And what can we do as a society to make sure everyone is on the same page? What is and is not acceptable is rapidly changing. As well as out view of “who” is believable. Misconduct isn’t going to be swept under the rug (unless you are a Republican).


What Does ‘Sexual Misconduct’ Actually Mean?

The almost infinite shades of creepy misbehavior on display are challenging the legal and cultural categories used to describe them.

“Enough is enough,” proclaimed Senator Kirsten Gillibrand at a December 6 press conference. Whatever the details of her colleague Al Franken’s sexual misbehavior, said Gillibrand, who has been aggressively pushing for Congress to tackle its harassment problem, he needed to step down. “I think when we start having to talk about the differences between sexual assault and sexual harassment and unwanted groping, you are having the wrong conversation. You need to draw a line in the sand and say: None of it is OK. None of it is acceptable.”

It most definitely is not. But as the public outrage over sexual misconduct gains force, it is swallowing up an increasingly diverse range of allegations, from the relatively petty (such as those lodged against Franken) to the truly monstrous (such as the claims regarding Harvey Weinstein and Roger Ailes). In between those poles exist almost infinite shades of creepy—which, sadly, will necessitate a great many discussions about how to deal with, and even talk about, the different types of offenses and offenders.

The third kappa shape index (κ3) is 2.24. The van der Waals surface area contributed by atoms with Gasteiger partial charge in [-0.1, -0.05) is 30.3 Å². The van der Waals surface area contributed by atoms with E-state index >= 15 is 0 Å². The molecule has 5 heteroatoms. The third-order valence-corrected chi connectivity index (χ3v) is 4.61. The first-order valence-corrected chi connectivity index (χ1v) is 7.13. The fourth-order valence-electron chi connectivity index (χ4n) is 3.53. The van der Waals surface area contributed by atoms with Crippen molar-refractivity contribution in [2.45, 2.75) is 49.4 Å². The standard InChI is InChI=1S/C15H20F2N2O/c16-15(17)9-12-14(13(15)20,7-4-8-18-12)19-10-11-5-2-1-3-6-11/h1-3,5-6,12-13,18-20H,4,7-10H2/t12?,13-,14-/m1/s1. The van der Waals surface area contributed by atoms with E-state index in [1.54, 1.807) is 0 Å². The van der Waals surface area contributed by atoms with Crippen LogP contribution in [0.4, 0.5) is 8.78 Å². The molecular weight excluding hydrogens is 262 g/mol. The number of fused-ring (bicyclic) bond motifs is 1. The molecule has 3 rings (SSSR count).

This is, in some ways, uncharted territory. In the past, questions of culpability were largely left to the legal realm: As long as a man didn’t get arrested or lose a lawsuit—and sometimes even if he did—he could get away with an awful lot while suffering little more than a bad-boy reputation. But the current reckoning is different, a rising tide of public shaming driven in part by shifting attitudes and expectations among younger women. Going forward, it’s hard to tell how the new lines will be drawn, much less where.

Women should be respected. Period. But not all offenders are created equal. The pattern of coercive harassment of employees allegedly perpetrated by chat show host Charlie Rose or former Representative John Conyers is not the same as the fumbling, drunken stupidity of which The New York Times’ Glenn Thrush stands accused. Thrush may or may not deserve to lose his current job for having made booze-fueled passes at, and subsequently talked smack about, female colleagues at his previous job. But his alleged offenses pale when compared to, say, ex-ABC pundit Mark Halperin’s alleged practice of groping, rubbing his erections against, and even masturbating in front of junior staffers—and then threatening to kill the careers of those who rebuffed him. (Like many of the men caught in this whirlwind, Halperin disputes at least some of the allegations against him.)

Some of the misbehavior being detailed is flat-out bizarre. Comedian Louis C.K. admitted to being a nonviolent but nevertheless intrusive exhibitionist-masturbator. It remains a public mystery precisely what Garrison Keillor did to get his radio show killed. (Something about touching a woman’s bare back when her shirt fluttered open?) Representative Joe Barton had every right to text naked pics of himself to one of his girlfriends, but threatening to use the Capitol Police to keep her quiet about their relationship was a no-no. As for former Representative Trent Franks, who felt it appropriate to pressure multiple young aides to serve as surrogate mothers for him and his wife: Someone needs to explain that The Handmaid’s Tale is dystopian fiction, not a how-to guide.